Today is National Dictionary Day. It is celebrated on October 16th in honor of Noah Webster’s birthday. Noah Webster is often considered one of the American Founding Fathers. He was one of the most prolific authors of the new nation. His dictionary, and arguably his greatest life achievement, was published in 1828 when he was 70 years old. He preferred spellings that matched the pronunciations better and his last dictionary basically distinguished American English from British English with changes in spelling of words like center (from centre), color (from colour), and so on. It was considered a pretty radical move in the day. It’s important to realize that he didn’t just make this stuff up either, he was representing the language of a new nation which was trying to separate ideologically from England. He was also a teacher and had many strong opinions about how American children should be educated. He created a guidebook known as the Blue-Backed Speller designed to teach children how to read, spell and pronounce words. It was the most popular American book of its time. The legacy of his dictionary speaks for itself, though he never received much recognition for it before he died.
In honor of Noah Webster, wordsmith extraordinaire and crafter of definitions, I would like to propose a special Creating Exercise for you today. Continue reading
Everyone is familiar with the smiley face icon, right? I mean it is totally ingrained in our human culture. Did you ever consider where this little yellow round humanoid face got its start in the world? I didn’t until recently. In fact, I used to find them a bit annoying and at the same time strangely irresistible. Especially, when typing posts on Facebook… 😉 Well, kids, it all started a long time ago (1963) in a far, far away land (Worcester, Mass)… allow me to introduce you all to the Great Great Grandpa of every emoticon you ever laid eyes on:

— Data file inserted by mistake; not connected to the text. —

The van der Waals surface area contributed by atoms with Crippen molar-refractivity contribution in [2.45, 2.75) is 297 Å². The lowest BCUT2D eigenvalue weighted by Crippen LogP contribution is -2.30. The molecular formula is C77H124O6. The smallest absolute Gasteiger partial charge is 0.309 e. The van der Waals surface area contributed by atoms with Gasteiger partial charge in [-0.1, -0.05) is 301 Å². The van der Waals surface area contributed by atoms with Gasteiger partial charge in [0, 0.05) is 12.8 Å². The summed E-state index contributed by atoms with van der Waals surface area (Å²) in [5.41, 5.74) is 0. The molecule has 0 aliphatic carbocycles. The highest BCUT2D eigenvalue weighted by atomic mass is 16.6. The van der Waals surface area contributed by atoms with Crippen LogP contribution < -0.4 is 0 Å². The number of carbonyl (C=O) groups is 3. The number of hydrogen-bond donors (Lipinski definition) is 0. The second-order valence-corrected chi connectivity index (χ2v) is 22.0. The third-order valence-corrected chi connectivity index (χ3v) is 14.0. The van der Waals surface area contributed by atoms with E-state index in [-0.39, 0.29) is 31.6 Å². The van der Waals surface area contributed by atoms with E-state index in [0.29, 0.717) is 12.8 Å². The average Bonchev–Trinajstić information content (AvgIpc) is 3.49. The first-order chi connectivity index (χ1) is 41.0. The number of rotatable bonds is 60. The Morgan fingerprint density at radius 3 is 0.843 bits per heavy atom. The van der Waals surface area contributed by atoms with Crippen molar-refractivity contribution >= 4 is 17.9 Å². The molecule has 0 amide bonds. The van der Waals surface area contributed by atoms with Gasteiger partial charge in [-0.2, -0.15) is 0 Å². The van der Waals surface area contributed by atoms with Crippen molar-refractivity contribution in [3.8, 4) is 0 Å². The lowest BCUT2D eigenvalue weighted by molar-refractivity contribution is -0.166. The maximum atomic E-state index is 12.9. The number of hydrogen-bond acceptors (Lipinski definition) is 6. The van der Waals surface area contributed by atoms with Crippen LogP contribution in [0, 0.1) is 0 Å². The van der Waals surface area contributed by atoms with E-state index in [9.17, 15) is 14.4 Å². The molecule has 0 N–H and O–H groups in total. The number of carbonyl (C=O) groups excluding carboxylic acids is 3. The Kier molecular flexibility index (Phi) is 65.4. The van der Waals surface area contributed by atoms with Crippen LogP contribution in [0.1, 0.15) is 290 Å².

Every creation has its creator. From now and forever forward, for me anyway, the smiley face will be referenced as the “Smile Ball” with much honor and respect for its creator, Mr. Harvey Ball.
Harvey Ball, was born July 10, 1921 in Worcester, Mass, and started his career as a commercial artist when he was still in High School. Continue reading
New Moon Creating Ritual
Paying attention to the cycles of nature can greatly support your creative life. The monthly orbit of the moon around the earth is one of the most obvious of nature’s cycles. The moon itself has long been held as a symbol of creativity. By respecting and working with the cycles of the moon you can infuse its power into your creating abilities.
The New Moon is the part of the moon’s cycle when the earth is blocking the light from the sun. It is a time of fertility. When you pant a seed, you push it into the earth, where no light can reach it. Here is the place it needs to be in order to germinate and become a living thing. Likewise, when the moon is at its darkest, that is when it is time to plant the seeds of our intentions. By performing this New Moon Ritual, you will be able to clarify your intentions and put the power of the creative moon behind them. Watch as they manifest for you throughout the month. You should take the ritual seriously, but at the same time, have fun with it. Be creative! You can use my suggestions as guidelines, while at the same time finding creative ways to honor your unique creative power.
We will start by lighting a candle. Lighting a fire is a metaphor for initiation. It helps draw your focus and the focus of your guides to this present moment. Sit and reflect for a few minutes about what you are grateful for in your life. Then, reflect on what could make your life better or more enjoyable than it already is. Perhaps you want to start a new project and are seeking a positive result. Perhaps you want to improve on a relationship or address a health concern. Continue reading